Why Did Henry Stimson Spare Kyoto from the Bomb?: Confusion in Postwar Historiography

In: Journal of American-East Asian Relations
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  • 1 Cornell University

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While the United States Air Force systematically bombed the majority of urban Japan during the final months of World War II, the city of Kyoto remained nearly untouched, offering an almost pristine nuclear target. Yet Secretary of War Henry Stimson, the central figure behind the sparing of the city, struck Kyoto from the list of nuclear targets. Stimson’s efforts to preserve Kyoto have received only passing attention from postwar scholars. A review of relevant postwar historiography, however, reveals three frameworks that provide explanations for the sparing of the city: moralist, orthodox, and revisionist. The moralist approach views Stimson’s decision to preserve Kyoto as an effort to live up to the principles of an earlier era. Orthodox scholars suggest Stimson’s decision was driven by a desire to save lives and end the war quickly. Revisionists, by contrast, argue that Stimson’s calculus was shaped by concern over the growing specter of a standoff with the Soviet Union. The imprecise and at times contradictory explanations furnished thus far fail to provide a convincing interpretation of Kyoto’s role in the final years of the war. To understand Stimson’s adamancy requires examining references to the city in his diary and placing them into broader context to gain a sense of how the city related to the strategic objectives and challenges facing the secretary of war.

  • 1

    Clinton Green, “GI’s Are Popular with Kyoto Girls,” New York Times, 9 Nov. 1945, 4.

  • 2

    Naoko Shibusawa, America's Geisha Ally: Reimagining the Japanese Enemy (Cambridge, MA: Harvard University Press, 2006).

  • 6

    Cary, Pet City, 2.

  • 8

    Herbert Feis, Japan Subdued: The Atomic Bomb and the End of the War in the Pacific (Princeton, NJ: Princeton University Press, 1961), 73.

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  • 10

    Cary, Pet City, 8.

  • 11

    Robert A. Pape, “Why Japan Surrendered,” International Security 18 (Autumn 1993), 157.

  • 13

    Cary, Pet City, 11.

  • 15

    Michael S. Sherry, The Rise of American Air Power, the Creation of Armageddon (New Haven, CT: Yale University Press, 1987), 262, 295, 323.

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  • 17

    Frederick M. Sallager, The Road to Total Warfare (New York: Nostrand, 1969), 220-21.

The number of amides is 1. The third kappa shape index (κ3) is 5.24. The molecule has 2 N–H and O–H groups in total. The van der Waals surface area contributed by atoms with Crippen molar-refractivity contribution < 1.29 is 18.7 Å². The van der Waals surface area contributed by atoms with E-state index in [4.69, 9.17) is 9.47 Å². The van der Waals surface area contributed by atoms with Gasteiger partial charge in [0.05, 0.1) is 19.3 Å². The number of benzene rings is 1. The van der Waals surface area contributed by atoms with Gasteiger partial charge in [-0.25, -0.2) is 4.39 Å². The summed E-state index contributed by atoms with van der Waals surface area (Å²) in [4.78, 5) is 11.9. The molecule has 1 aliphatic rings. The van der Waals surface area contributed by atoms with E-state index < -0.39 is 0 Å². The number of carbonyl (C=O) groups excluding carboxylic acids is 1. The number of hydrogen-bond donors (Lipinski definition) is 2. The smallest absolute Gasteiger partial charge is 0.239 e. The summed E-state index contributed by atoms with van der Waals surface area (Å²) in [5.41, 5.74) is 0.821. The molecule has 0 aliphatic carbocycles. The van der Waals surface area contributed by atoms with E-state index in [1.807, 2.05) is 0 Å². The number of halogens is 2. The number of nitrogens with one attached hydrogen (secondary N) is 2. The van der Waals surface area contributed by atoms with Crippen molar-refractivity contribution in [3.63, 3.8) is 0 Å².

• 19

    Sean Malloy, Atomic Tragedy: Henry L. Stimson and the Decision to Use the Bomb against Japan (Ithaca and New York: Cornell University Press, 2008), 25.

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  • 20

    Hodgson, The Colonel, 172.

  • 21

    David F. Schmitz, Henry L. Stimson: The First Wise Man (Wilmington, DE: Scholarly Resources, 2001), 29-30.

  • 22

    Barton J. Bernstein, “The Atomic Bombings Reconsidered,” Foreign Affairs, Jan./Feb. 1995, 146-47.

  • 24

    Elting E. Morison, Turmoil and Tradition: A Study of the Life and Times of Henry L. Stimson (Boston: Houghton Mifflin, 1960), 633, 634.

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  • 26

    Paul Fussell, “Thank God for the Atomic Bomb,” New Republic, 22 and 29 Aug. (1981), 26-29, reprinted in Hiroshima’s Shadow, 215, and in Paul Fussell, Thank God for the Atom Bomb, and Other Essays (New York: Summit, 1988). Alperovitz also concludes that the focus of U.S. leaders when dropping both atomic bombs was to end the war as quickly as possible, but with an eye toward preventing the Red Army from gaining a better foothold in East Asia rather than saving the lives of U.S. soldiers.

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  • 27

    Stimson Diary, 6 June 1945.

  • 28

    Ibid., 19 July 1945.

  • 29

    Fussell, “Thank God for the Atomic Bomb,” 215.

  • 31

    Stimson Diary, 1 June 1945.

  • 32

    Major General John W. Huston, American Airpower Comes of Age: General Henry H. “Hap” Arnold’s World War II Diaries (Maxwell AFB, AL: Air University Press, 2002), 314, 315.

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  • 36

    Pape, “Why Japan Surrendered,” 157.

  • 39

    Martin Sherwin, “Hiroshima and Modern Memory,” in Hiroshima’s Shadow, 227.

  • 41

    Alperovitz, “Historians Reassess,” 7. For a discussion on U.S. interceptions of Japanese diplomatic communications, see Sherwin, “Hiroshima and Modern Memory,” 229.

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  • 42

    Alperovitz, “Historians Reassess,” 6-7.

  • 43

    Hasegawa, Racing the Enemy, 4.

  • 44

    Alperovitz, “Historians Reassess,” 7. Despite his assertion that U.S. leaders held a deeper understanding of Japanese values than commonly thought, Alperovitz concludes elsewhere that the sparing of Kyoto is simply “clear evidence of humanitarian concern.” Alperovitz, Decision to Use the Atomic Bomb, 531.

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  • 45

    Alperovitz, “Historians Reassess,” 7.

  • 46

    Stimson Diary, 2 July 1945.

  • 48

    Cary, Pet City, 3.

  • 49

    Stimson Diary, 28 May 1945.

  • 50

    Ibid., 30 May 1945.

  • 52

    Stimson Diary, 1 June 1945.

  • 53

    Ibid., 24 July 1945.

  • 55

    Murray Sayle, “Did the Bomb End the War?” in Hiroshima’s Shadow, 30.

  • 58

    Hodgson, The Colonel, 260-61.

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